Most people respond to enthusiasm. When you really love someone or something, that comes through. Sharing the Gospel of Christ is about sharing a part of yourself. It’s about sharing your love, your passion with the people around you. But before we can do that, we must first have that spirit within us. We can’t share passion that we do not have. Wouldn’t it be nice if we could get as excited about the Gospel as we do about other things that we love? Wouldn’t it be great if people cheered after the absolution, or if someone gave a loud woohoo during a hymn? I am not saying that we should do this, I am just trying to paint a picture. Just for a minute, let’s imagine a world where people talk as much about the Bible as they do about reality TV, where adults bring as many people to church as they do their favorite restaurant, sporting event, or band’s concert? It’s a bit strange that people are more apt to post pictures of the food they eat on facebook or twitter rather than share a Bible passage or prayer.
A big part of the Gospel reading is about Jesus healing various people. The reading ends with, “Let us go on to the neighboring towns, so that I may proclaim the message there also; for that is what I came to do.” The disciples wanted Jesus to cure more people, drive more demons out. That was the real crowd pleaser; that was what appealed to the masses. Everyone wants to see a good miracle. But Jesus said no, I came here to proclaim a message, and that is what I am going to do. Jesus did not have any ulterior motives. He was not raising money. I doubt that he counted at the end of the day how many people showed up for his talk. He just wanted to spread a message that he believed in. In the end, there was only one way for that message to really come alive for people. That was for him to sacrifice himself for us, the crowds, the masses, the people who needed healing so desperately…the people who needed more than a miracle.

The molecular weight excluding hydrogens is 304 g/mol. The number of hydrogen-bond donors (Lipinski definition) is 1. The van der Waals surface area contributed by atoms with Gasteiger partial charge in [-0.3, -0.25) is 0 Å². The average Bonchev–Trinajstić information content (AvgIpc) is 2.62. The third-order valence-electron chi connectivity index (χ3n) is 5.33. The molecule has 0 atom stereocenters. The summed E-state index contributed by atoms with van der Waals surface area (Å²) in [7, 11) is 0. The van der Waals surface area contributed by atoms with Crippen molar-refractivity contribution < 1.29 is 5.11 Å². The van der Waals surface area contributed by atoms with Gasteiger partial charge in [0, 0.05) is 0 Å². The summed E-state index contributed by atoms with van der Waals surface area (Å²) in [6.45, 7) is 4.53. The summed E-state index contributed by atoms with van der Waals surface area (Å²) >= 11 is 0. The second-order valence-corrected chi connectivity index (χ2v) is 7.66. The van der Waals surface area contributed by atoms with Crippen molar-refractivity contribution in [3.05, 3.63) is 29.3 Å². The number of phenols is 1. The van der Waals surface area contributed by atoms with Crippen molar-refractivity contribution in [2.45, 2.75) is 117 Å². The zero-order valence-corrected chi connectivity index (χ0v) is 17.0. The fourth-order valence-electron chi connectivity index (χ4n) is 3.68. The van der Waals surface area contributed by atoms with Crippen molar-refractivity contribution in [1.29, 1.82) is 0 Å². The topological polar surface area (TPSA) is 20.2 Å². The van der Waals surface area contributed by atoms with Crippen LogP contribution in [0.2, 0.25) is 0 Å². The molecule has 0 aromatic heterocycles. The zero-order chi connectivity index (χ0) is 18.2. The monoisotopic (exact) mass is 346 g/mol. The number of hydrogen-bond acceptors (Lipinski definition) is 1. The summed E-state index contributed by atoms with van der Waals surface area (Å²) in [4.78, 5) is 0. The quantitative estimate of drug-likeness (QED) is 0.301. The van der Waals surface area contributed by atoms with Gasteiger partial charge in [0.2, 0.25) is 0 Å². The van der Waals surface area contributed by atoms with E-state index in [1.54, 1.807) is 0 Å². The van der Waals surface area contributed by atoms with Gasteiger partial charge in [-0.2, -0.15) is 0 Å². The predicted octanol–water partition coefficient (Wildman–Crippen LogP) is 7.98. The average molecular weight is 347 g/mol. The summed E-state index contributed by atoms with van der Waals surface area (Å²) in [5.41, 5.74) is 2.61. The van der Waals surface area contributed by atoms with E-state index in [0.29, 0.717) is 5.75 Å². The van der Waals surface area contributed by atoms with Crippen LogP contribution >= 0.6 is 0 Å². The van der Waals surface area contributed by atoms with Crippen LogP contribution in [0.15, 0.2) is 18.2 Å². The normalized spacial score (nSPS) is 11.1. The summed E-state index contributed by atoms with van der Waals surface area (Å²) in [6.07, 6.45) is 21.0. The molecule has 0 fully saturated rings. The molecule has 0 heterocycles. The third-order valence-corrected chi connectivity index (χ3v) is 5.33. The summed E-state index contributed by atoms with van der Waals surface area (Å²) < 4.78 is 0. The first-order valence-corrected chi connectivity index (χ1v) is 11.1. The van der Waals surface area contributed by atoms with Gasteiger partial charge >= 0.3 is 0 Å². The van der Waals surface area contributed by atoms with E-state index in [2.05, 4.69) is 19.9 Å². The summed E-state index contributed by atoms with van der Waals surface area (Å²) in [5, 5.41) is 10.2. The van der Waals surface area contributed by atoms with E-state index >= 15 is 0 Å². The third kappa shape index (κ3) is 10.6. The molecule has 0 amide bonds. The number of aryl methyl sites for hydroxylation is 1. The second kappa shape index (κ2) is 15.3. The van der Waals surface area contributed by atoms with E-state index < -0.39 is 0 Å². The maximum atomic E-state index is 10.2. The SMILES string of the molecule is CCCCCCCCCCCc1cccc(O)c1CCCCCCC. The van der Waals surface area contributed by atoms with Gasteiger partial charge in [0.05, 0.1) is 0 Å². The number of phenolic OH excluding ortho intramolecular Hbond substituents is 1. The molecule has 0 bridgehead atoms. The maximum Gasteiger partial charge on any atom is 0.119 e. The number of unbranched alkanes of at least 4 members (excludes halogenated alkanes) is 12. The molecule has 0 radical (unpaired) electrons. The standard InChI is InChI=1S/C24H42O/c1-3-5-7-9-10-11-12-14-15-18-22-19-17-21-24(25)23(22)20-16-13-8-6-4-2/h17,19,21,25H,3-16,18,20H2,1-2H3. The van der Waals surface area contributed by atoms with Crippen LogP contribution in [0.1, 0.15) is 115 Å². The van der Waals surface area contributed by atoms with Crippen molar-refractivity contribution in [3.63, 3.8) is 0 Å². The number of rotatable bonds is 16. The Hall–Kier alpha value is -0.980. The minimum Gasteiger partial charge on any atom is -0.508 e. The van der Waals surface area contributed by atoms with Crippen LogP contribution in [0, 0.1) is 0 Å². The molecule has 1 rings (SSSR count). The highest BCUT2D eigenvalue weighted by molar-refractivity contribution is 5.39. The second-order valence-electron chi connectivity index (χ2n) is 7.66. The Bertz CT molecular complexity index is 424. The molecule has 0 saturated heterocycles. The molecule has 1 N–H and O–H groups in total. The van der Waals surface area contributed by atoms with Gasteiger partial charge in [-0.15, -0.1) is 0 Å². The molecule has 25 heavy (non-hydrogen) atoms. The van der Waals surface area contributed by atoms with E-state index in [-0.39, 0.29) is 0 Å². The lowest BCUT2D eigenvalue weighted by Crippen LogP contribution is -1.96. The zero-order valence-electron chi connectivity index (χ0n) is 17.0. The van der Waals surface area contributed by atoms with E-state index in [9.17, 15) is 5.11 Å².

“Woe to me if I do not proclaim the Gospel.” You might think, “Sure that is easy for you to say, you are a priest. You do it every Sunday.” It’s not quite that easy. To proclaim, you’ve really got to step outside the confines of the church. I admit it, I struggle with that. I am afraid of offending people. I do not want them to think that I am trying to convert them from their own faith or lack of faith. In my more courageous moments, I realize that is not what this is about. God is a huge part of my life, leaving that part out when I talk to someone else is a misrepresentation of who I am. People will not be offended if what they see in you is sincerity and genuine love. People will not be offended if what you’re sharing comes from your own joy—your enthusiasm for what you are sharing.
The first step is to get excited. You are never too old or too young to be excited about the Gospel of Jesus. Then share that excitement. Some people will probably roll their eyes. But some people will see the spark, the spark that started many years ago with a simple carpenter who set the world on fire. The fire was set, but it is up to us to fan the flames. It can go out. It is tempting to think that if we don’t continue to spread the word, other people will. But there are adults today who have never heard about God’s unconditional love for humanity. There are also people who have heard about God, but the stories have been infused with hate and bigotry. It is up to us to change that. It is up to us.